The following are impressions of this year's Folk East Festival.
Walking onto the FolkEast site from the ‘Morristown’ campsite was a pleasure and source of excitement and anticipation to me. Every year, as it’s character builds, the site is becoming a charming and beguiling mixture of old and new. Familiar stalls in different places, new stalls and tents to explore and stunning use of sculpture, colour, flags and lights to create an atmosphere that is deeply redolent of the Albion Fairs, but in a more businesslike way. At night it looked magical and I got drawn for some time into into the eerie but very effective light display in the trees around the Soapbox Stage.
So the setting was perfect, there was a good mix of acts to catch up with once the Morris day was over and I happily roamed between the Moot Hall, Dance Tent, Sunset Stage and the Soapbox events. Sometimes I was on my own, other times not, it didn’t really seem to matter.
Blair Dunlop, Calan Band, the Pancakes, John Spiers, and various poets were all highlights for me, but there were many other moments too when I just stopped and enjoyed a tune or a song somewhere.
A lovely weekend despite odd outbreaks of weather, it didn’t spoil anything for me and it is good to know that we now have 2020 to look forward to. [J.P.]
Fabulous FolkEast 2019
Arriving at the FolkEast site at Little Glemham each year fills me with anticipation. There is the feeling of a pop-up home from home – like a wonderfully eccentric, Suffolk Brigadoon filled with familiar faces and the promise of great things to come.
This year, as ever, I was not disappointed. All of my regular favourites were there: the colourful, energetic Morris; artists and craftspeople in the extensive Art Arcade; local history; Instrumental area… A noticeably more varied programme of music on all the stages gave plenty to listen to and inspire, each with its own personality and atmosphere – the intimate club feel of the Broad Roots Stage was a particular highlight for me this time – great performances from local and national performers and up-and-coming young talent.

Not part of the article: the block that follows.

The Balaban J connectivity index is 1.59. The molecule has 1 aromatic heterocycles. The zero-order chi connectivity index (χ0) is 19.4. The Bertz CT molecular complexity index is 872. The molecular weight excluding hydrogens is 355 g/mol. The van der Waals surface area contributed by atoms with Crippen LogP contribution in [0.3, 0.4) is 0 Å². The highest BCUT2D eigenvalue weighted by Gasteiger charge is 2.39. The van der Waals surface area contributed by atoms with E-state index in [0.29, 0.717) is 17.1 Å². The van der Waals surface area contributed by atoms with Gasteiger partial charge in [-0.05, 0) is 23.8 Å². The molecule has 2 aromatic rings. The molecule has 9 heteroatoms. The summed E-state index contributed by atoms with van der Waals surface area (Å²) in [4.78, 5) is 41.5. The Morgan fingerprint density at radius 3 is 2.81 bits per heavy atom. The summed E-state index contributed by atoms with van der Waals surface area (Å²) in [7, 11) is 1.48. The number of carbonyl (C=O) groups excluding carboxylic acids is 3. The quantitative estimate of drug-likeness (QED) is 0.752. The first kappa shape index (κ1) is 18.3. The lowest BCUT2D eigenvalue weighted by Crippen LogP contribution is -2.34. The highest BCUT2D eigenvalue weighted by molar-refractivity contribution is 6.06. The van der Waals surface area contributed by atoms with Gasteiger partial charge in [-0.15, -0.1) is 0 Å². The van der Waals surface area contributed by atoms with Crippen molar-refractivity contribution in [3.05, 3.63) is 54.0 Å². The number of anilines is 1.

Determined to try something different and find out more about the craft, I made it to a storytelling workshop in the Village Hall – fascinating stuff! Joining the Harbour Inn Crowd in the Cobbold Arms on Saturday afternoon for our usual session of tunes, rousing choruses and step-dancing was just one of several opportunities to participate with fiddle and song; impromptu sessions in the Cobbold Arms, the Hop Inn and the Instrumental area formed my special, take-home memories this year – playing tunes with friends new and old leaving me with that gloriously warm feeling that shared music-making brings. Roll on next year! [TW]
FolkEast is so aptly named. There, you find yourself nestled within the acres of dreamy Suffolk countryside that make up the Glemham Estate, so characteristic of the East of England. Then there’s the Folk: the organisers, volunteers, performers, craftspeople and attendees. They are what makes the festival so special.I had a lot to do at FolkEast this year, and often seemed to be travelling, with varying degrees of haste, from one event to another. In this way, I was able to soak up the effervescent atmosphere of the festival site – a hive of vibrant creativity with an overarching spirit of community and conviviality. In my busyness, I had the opportunity to experience many different aspects of the festival.
The Sanctuary Space, where I performed a solo set, is a true gem set amongst the trees on the edge of the campsite, a small haven in which to catch your breath and listen to Xenia Horne’s mellifluous harp. Some impromptu sessions gave me the chance to play with many accomplished musicians, as did a magical workshop with the Finn Collinson Band. At these times, as well as when dancing with Pretty Grim Border Morris, I felt a strong sense of commonality and fellowship, both with friends, and with those I’d never met.
All in all, a chance to see some fine Folk – and the music was good, too. [MW]
As usual, the getting on site was a piece of cake and, wandering around, the site looked as good & imaginative as ever. There were some great set pieces & The Jackalope was spectacular; picked out in lights. (see Phil for a great pic). The Thursday night bar session was very enjoyable, with no disruption from main stage. Friday was spectacularly wet, which highlights for me the need to replace the Sunset Stage & it's carbuncle of sound engineers desk stuck right in the middle of the viewing area, with a grand marquee.